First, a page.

The use of vitamin E in the treatment of retinopathy of prematurity has been associated with an increased incidence of NEC. This association was noted primarily in infants whose birth weights were less than 1,500 g, and whose serum tocopherol levels were higher than 3.5 mg/dL. It was hypothesized that the mechanism of excessive scavenging of oxygen radicals, which leads to diminished antimicrobial defenses, increased the risk of developing NEC in these infants. Subsequent trials of vitamin E therapy for the prevention of neonatal intracranial hemorrhage failed to demonstrate an association with NEC, presumably because serum alpha-tocopherol levels were maintained in a range less than 3.5 mg/dL.

Predisposing Factors

Risk factors that predispose the premature infant to NEC have been the subject of controversy (Box 59.3). Risk factors for the development of NEC may be the same in low-birth-weight infants with or without the disease, because the disease affects predominantly low-birth-weight infants who require intensive care. Univariate analysis of a large neonatal database showed that premature infants who developed NEC had lower birth weights and younger gestational ages; were more often African American; had been exposed more often to medications, including pre- and postnatal glucocorticoids, surfactant, caffeine, erythropoietin, and indomethacin; had been exposed more often to invasive procedures such as umbilical vessel catheterization and mechanical ventilatory support, and were less likely to receive human milk than premature infants who did not develop NEC. A multivariate analysis of this same neonatal database showed that the most important risk factor associated with the development of NEC was low birth weight. Other factors independently associated with an increased risk for NEC included being on a ventilator on the first day of life, having received antenatal glucocorticoids, being exposed to both glucocorticoids and indomethacin during the first week of life, and depressed Apgar scores at 5 minutes of life. One additional study suggests that NEC occurred with equal frequency in premature infants who received indomethacin therapy for patent ductus arteriosus and those who did not (13% versus 14%, respectively). The analyses of smaller databases suggest that a longer duration of morphine use and treatment for cocaine exposure increase the risk of NEC.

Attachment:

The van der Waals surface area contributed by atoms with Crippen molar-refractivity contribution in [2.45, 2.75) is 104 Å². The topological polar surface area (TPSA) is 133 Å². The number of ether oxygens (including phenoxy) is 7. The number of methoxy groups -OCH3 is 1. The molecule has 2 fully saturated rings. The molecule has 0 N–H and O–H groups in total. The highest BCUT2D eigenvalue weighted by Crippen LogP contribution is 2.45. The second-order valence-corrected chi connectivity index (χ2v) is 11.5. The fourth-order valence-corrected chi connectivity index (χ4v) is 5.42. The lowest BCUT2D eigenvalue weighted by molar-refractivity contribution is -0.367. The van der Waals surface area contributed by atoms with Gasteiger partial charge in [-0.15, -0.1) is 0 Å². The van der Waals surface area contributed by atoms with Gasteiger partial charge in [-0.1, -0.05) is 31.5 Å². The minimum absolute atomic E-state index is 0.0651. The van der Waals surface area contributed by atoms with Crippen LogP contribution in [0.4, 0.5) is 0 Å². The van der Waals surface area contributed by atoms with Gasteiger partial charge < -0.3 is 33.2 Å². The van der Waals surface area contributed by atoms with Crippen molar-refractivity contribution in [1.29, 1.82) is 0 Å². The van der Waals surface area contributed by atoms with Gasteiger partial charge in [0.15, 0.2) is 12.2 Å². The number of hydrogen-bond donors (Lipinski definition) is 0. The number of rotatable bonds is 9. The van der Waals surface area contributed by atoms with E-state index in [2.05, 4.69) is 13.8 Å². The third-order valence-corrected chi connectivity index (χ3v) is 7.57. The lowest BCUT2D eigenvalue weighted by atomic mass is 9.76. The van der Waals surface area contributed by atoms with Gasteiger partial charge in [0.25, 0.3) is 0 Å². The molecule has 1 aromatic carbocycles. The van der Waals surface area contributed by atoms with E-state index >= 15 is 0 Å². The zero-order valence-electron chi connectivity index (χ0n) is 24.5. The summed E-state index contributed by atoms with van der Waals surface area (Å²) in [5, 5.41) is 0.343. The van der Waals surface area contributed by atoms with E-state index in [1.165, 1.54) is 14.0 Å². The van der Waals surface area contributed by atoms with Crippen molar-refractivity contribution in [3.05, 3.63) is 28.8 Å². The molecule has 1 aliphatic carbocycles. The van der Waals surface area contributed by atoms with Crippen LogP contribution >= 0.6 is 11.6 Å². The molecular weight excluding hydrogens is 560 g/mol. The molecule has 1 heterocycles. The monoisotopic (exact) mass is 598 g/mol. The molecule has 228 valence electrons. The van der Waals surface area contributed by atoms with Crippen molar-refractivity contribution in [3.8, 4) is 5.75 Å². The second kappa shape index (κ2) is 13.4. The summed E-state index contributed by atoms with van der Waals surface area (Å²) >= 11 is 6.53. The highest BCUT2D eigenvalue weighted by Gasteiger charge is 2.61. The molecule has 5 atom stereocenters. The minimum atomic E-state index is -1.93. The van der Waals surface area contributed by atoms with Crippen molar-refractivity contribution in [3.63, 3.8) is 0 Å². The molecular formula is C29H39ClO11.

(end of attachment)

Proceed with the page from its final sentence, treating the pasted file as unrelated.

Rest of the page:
Additional risk factors have been identified for infants who average more than 2,000 g at birth. Polycythemia (peripheral venous hematocrit greater than 65%); respiratory distress, defined by the need for supplemental oxygen for more than 24 hours; and hypoglycemia (serum glucose level less than 30 mg/dL) are the most common clinical features associated with the development of NEC in this group of infants. NEC in term infants, although rare, has been associated with underlying conditions such as congenital heart disease and endocrine disorders, including panhypopituitarism, hypothyroidism, hypoparathyroidism, and congenital adrenal hyperplasia.

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Jul 24, 2016 | Posted by in PEDIATRICS | Comments Off on Necrotizing Enterocolitis